Amid a proliferation of meal delivery services, new companies are looking for ways to reduce packaging waste. 

Meal Kits
Credit: © Ben Wiseman

It's not news that meal kit delivery services are having a moment: Between companies like Blue Apron, Marley Spoon, Purple Carrot, and many, many others, there are more ways than ever for home cooks to get boxes of premium groceries delivered to their doorsteps. But as consumers experiment with the options in this ever-expanding market, one common concern is the way that the kits are packaged. Most are sent in cardboard boxes; and many companies use small plastic bottles to transport individual servings of oils, vinegars, and spices.

After a week of experimenting with a variety of meal kits, writer Marisa Meltzer found that she "was monopolizing my building’s recycling bins," she wrote, in a piece for Food & Wine.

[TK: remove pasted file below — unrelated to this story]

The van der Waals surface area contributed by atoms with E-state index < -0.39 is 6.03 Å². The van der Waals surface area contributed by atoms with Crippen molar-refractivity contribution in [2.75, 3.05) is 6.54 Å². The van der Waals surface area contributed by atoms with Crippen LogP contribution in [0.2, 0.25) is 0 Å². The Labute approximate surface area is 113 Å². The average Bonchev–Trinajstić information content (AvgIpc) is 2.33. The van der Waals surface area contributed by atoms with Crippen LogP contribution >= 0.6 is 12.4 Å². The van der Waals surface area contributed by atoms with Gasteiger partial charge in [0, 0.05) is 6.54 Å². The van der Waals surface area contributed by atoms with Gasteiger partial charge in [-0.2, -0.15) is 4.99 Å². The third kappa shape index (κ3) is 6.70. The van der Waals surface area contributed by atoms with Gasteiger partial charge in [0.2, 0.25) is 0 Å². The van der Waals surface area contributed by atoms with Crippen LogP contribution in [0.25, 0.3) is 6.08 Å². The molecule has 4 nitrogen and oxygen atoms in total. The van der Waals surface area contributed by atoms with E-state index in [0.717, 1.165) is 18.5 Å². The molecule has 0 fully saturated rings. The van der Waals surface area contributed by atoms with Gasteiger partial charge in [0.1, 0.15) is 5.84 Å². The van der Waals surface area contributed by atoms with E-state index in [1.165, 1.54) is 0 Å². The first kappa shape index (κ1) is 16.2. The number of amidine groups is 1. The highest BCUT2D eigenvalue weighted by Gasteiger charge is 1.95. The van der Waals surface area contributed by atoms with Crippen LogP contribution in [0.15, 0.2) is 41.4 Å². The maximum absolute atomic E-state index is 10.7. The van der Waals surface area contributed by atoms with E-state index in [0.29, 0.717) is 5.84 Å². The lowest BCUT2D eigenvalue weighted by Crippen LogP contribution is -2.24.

As Meltzer notes, companies have become recently become more conscious of their environmental impact. Plated uses recyclable liner bags in its boxes, and Blue Apron is working on packaging exchanges. Now, new entries into the marketplace are putting a premium on low-waste packaging—and companies like Terra's Kitchen are using this angle as a selling point in what is becoming an incredibly competitive marketplace.

According to FoodNavigator-USA, Terra's Kitchen ships its ingredients in a reusable, eco-friendly delivery vessel, which the company then picks up from the customer and reuses. Still, the ingredients within the vessel are packaged in individual (albeit recyclable) containers, like most other meal kit companies.

The industry has a long way to go before its environmental impact is as low as many consumers would like to ultimately see it. But competition for the title of "best low-waste service" seems like a good place to start.